Victor B. Cherven, 1991. "Architecture of The Winters Submarine Fan, Sacramento Basin, California", The Three-Dimensional Facies Architecture of Terrigenous Clastic Sediments and its Implications for Hydrocarbon Discovery and Recovery, Andrew D. Miall, Noel Tyler
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A hierarchy of submarine-fan architectural elements and stratigraphic discontinuities, repeated through 600 m of strata, gives the Winters Formation, Sacramento Basin, California, a complex stratigraphic architecture that is the primary control on gas distribution in most fields. The formation has been mapped in detail throughout individual gas fields, in moderate detail over two or more townships, and more generally throughout the basin in order to examine reservoir continuity at various scales and to delineate favorable subenvironments for stratigraphic traps. Discontinuities range from obvious small-scale erosional surfaces to large-scale, generally unrecognized mudstone blankets that separate the formation into discrete stratigraphic units.
First- and second-order elements and discontinuities visible in cores include cross-bedding sets and set boundaries deposited in sandy bed forms under steady-flow conditions (first order) and Bouma sequences deposited under varying-flow conditions (second order). Third-order elements include individual sandstone beds deposited by sediment gravity flows. Cross sections indicate that most sandstone beds are local in extent and have relatively conformable bases, but amalgamation along minor erosional surfaces (third-order discontinuities) is evident visually or Sandstone beds are overlain by thin beds or partings of hemipelagic mudstone (third-order discontinuities) that reduce permeability and give a serrate character to log motifs.
Areally extensive bundles of sandstone beds form fourth-order channels and mounds. Stacked channels and mounds are separated by fourth-order discontinuities created by moderately extensive mudstone blankets that are several meters thick. Fan lobes are still larger fifth-order bodies that comprise stacked sequences of fourth-order features. Lobes are somewhat elongate in shape and extend from the lower slope to the lower fan. Lobes were fed by delta-front slope channels and are thickest in the upper-fan region off the mouths of these channels. During subsequent progradational events, abandoned lobes formed topographic highs on the seafloor that directed subsequent sediment gravity flows into adjacent lows; therefore younger lobes are offset-stacked onto the flanks of older lobes. The formation contains more than 25 of these aggradation/abandonment cycles (depositional sequences), and offset stacking of fan lobes gives these sequences a markedly undulating morphology.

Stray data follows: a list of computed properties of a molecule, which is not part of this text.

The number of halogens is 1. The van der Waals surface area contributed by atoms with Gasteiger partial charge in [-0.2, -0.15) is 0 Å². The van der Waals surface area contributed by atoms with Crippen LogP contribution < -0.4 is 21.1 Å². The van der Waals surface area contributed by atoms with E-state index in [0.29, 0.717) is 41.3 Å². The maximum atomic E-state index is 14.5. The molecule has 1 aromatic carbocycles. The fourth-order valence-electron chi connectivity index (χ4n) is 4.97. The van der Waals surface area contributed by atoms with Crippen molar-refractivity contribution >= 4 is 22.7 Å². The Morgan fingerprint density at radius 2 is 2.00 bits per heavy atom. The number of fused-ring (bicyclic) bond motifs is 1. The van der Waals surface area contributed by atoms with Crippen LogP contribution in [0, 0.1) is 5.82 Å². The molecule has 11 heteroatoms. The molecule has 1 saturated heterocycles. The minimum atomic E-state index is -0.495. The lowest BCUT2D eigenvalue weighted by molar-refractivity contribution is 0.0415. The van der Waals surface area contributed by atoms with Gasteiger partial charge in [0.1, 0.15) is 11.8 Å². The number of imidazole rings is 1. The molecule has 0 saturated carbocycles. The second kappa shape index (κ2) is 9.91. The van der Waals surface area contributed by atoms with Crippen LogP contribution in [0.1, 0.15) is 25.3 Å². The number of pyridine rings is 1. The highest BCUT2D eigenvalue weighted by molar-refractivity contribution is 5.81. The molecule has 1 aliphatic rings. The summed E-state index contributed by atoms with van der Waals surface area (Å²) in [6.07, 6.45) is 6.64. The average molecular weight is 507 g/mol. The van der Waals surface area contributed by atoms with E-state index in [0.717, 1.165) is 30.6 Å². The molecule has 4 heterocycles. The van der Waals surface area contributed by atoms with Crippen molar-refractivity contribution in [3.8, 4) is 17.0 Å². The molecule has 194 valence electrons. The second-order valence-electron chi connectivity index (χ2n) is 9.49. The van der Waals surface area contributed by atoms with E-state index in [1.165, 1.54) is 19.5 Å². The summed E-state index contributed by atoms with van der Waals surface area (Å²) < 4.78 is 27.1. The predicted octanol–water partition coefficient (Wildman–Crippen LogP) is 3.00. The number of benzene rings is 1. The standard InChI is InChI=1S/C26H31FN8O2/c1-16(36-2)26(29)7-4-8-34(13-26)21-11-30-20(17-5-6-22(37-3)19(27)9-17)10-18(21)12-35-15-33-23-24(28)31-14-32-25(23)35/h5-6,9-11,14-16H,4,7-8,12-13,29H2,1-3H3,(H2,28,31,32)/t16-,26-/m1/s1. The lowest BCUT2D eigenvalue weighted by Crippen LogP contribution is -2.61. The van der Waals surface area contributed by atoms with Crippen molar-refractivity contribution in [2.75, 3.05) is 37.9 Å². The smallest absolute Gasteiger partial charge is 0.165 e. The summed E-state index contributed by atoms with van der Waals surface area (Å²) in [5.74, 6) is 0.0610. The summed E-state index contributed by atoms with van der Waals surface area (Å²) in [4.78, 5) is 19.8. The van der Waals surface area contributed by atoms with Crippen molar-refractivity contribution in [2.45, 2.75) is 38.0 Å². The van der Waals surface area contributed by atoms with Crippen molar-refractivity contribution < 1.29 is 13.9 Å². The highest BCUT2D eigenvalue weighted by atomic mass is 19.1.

Most lobes are bounded laterally by wedge-shaped bodies of mudstone that form fifth-order discontinuities in the reservoir. The mudstone blankets that overlie lobes are more extensive sixth-order discontinuities that form distinctive regional marker beds on resistivity logs. Fifth- and sixth-order discontinuities are not present, however, where coeval and laterally adjacent lobes coalesced or lobes scoured through underlying mudstone blankets into older lobes. Coalesced and amalgamated lobes form extensive sandstone sheets (sixth-order elements) that can be traced for tens of kilometers along depositional strike. Whereas isolated lobes that are encased in mudstone form discrete reservoirs that have separate gas-water contacts and different pressures, lobes within sandstone sheets appear to be in fluid communication.
The upper and lower members are the largest architectural elements within the Winters Formation. Each of these seventh-order elements is composed of several sandstone sheets and many fan lobes. The members are separated by a thick (50 to 100 m) mudstone blanket that can be traced ~100 km along strike.
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The Three-Dimensional Facies Architecture of Terrigenous Clastic Sediments and its Implications for Hydrocarbon Discovery and Recovery
While there has been much interest in recent years in concepts of sequence stratigraphy, this book focuses on stratigraphic units that are, in general, an order of magnitude smaller than sequences. A knowledge of such architectural detail is of considerable significance in the development of detailed, scaled facies models for depositional environments, and is of paramount importance in the efficient design of advanced petroleum recovery projects. This book is the outcome of a SEPM Research Symposium held at the annual meeting of the Society in San Antonio, Texas, April 1989. The intent of the meeting was to bring together modern research on facies architecture, and to apply this research to the investigation of reservoir heterogeneities and production problems.